Isn’t that an oxymoron? But that’s next because the recession is giving government the excuse — as if they needed it — to take more and more control .
They aren’t keeping it a secret. Take for example the Liberal Minister of Economic Development for Ontario, Michael Bryant. His speech to a business audience at the Canadian Club was titled “Reverse Reaganism” . [You will remember that Reagan said “Government is not the solution to our problem. Government is the problem.” It seems Mr. Bryant doesn’t agree.]
He calls the economic policy he promotes “Obamanomics“, a” Supra-ideological approach,” “post Boomerism” with a focus “less on individual rights” , finding a “place between idealism and realism” [ Yet, elsewhere he says it is highly idealistic. Go figure]. He says it is not partisan, but pragmatic. Then he says it is about “individuals more sharing in the wealth of an economy.” [sic]
He says that governments have to play a role in helping failing companies survive. [He is obviously not an evolutionist!] If they don’t survive he theorises then there is no way they can thrive.[ Duh] He says “flat is the new up.” It’s government’s role to help companies survive but not all of them. The ones government chooses. The survivors of this rough economy, he says, will be in a position to leap frog over the competition when the recession ends. [One might ask what competition? The ones that didn’t survive? Or the ones that survived without a government boost?] . He envisions “the state as Uber entrepreneur” . [Their words always betray them, don’t they?] “Governments investing directly in businesses.” “This is government choosing winners and losers.” [Those are his words not ours!]
And why do we in Canada have to do it this way? Because the US is doing it this way.
He wants “help” from real entrepreneurs. He wants companies to co-operate with government getting involved in business. To partner in their own demise or to take advantage of massive corporate welfare?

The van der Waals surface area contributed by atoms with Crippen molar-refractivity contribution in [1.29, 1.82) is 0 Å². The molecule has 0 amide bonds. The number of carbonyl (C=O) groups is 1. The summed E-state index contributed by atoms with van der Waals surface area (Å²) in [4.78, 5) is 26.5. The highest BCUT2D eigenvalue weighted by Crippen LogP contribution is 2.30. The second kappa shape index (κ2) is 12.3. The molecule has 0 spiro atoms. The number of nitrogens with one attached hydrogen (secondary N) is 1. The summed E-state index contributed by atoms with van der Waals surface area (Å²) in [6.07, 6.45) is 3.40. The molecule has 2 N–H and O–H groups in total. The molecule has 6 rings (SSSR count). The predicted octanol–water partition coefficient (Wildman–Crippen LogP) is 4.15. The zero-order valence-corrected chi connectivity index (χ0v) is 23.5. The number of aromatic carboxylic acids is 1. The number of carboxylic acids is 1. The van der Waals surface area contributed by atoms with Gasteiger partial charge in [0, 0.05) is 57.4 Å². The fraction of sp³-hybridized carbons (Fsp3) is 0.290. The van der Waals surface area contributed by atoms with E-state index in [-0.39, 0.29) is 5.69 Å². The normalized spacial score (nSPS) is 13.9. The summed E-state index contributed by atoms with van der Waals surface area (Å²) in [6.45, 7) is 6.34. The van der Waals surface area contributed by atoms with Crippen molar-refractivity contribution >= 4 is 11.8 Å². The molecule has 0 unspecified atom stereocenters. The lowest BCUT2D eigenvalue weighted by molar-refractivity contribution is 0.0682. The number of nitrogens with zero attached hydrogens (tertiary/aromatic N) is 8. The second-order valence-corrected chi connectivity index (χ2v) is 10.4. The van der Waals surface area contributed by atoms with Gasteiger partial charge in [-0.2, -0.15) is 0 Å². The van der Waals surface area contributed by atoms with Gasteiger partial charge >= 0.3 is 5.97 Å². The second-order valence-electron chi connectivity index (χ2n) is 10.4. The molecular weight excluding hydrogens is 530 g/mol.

His audience doesn’t exactly look enthused. They didn’t laugh at his lame jokes and the applause wasn’t exactly thunderous.
The ideas so openly expressed in this speech are getting some reaction:
In the Toronto Star:
What he [Bryant] said was: “It’s preposterous to imagine that government in this century or the last century is not the most impactful institution in our day-to-day lives, outside of the family,” as part of his justification for making the state society’s “uber” or ultimate entrepreneur. …
In other words, since, save for the family, the modern liberal state has more impact on individuals (i.e. “in our day-to-day lives”) than anything else, it’s a logical and just extension of the state’s power that it should use public money to pick which businesses succeed and which fail in the marketplace, for the greater social good.
But I’d argue Bryant is actually underselling the activist role of the modern liberal state as he and those who share such views envision it. I’d suggest what they really believe is that the modern liberal state — guided by wise elites such as themselves — should take precedence over the family, in the pursuit of what they conceive is the greater social good.
In that sense, Bryant’s theory of the modern liberal state as the “uber-entrepreneur” is only part of the equation.
Universal daycare is another — the state as the “uber” parent.
and in the The Ottawa Citizen
Events of the past several months have certainly made private-sector executives look incompetent, but the corollary is not that politicians are better at business. Leaders in Canada and the U.S. have been exhibiting a smug superiority as they sweep up after the crumbling private sector, but these politicians aren’t smarter. They just live in a less-demanding world.
Compare that to the world of government, where success is defined by the party in power. With taxpayer-funded spin doctors and the power to establish the official version of events, government has a relatively easy time making us think it’s doing a good job. The opposition parties, media and government auditors can cause the occasional moment of embarrassment, but it’s usually manageable.
In government spin-talk, out-of-control spending is usually called “increased investment.” When government tax revenues drop by billions of dollars, the politicians borrow enough money to avoid any real change or cost-cutting in their own operations, then call the debt binge “economic stimulus.”
And here at ww. We think the thinking displayed by Mr Bryant is scary. And we think he should have shielded his laptop on the plane from the lady, his seat-mate, who he says read some of his speech and thought it was a graduate thesis.